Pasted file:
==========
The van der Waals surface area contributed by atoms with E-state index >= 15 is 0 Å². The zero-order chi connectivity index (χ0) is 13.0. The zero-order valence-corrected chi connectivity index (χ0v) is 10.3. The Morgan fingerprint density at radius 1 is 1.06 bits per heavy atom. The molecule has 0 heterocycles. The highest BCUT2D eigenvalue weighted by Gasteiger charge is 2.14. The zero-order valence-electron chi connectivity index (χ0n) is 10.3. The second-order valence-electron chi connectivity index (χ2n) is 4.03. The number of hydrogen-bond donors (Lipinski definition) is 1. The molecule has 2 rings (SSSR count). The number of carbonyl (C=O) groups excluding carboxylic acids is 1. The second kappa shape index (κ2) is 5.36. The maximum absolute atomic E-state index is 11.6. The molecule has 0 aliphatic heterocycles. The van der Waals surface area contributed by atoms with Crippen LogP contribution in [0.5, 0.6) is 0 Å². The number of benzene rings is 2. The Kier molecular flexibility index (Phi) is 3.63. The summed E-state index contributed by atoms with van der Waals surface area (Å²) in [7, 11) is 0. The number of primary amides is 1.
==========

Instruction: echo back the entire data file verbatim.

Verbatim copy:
The van der Waals surface area contributed by atoms with E-state index >= 15 is 0 Å². The zero-order chi connectivity index (χ0) is 13.0. The zero-order valence-corrected chi connectivity index (χ0v) is 10.3. The Morgan fingerprint density at radius 1 is 1.06 bits per heavy atom. The molecule has 0 heterocycles. The highest BCUT2D eigenvalue weighted by Gasteiger charge is 2.14. The zero-order valence-electron chi connectivity index (χ0n) is 10.3. The second-order valence-electron chi connectivity index (χ2n) is 4.03. The number of hydrogen-bond donors (Lipinski definition) is 1. The molecule has 2 rings (SSSR count). The number of carbonyl (C=O) groups excluding carboxylic acids is 1. The second kappa shape index (κ2) is 5.36. The maximum absolute atomic E-state index is 11.6. The molecule has 0 aliphatic heterocycles. The van der Waals surface area contributed by atoms with Crippen LogP contribution in [0.5, 0.6) is 0 Å². The number of benzene rings is 2. The Kier molecular flexibility index (Phi) is 3.63. The summed E-state index contributed by atoms with van der Waals surface area (Å²) in [7, 11) is 0. The number of primary amides is 1.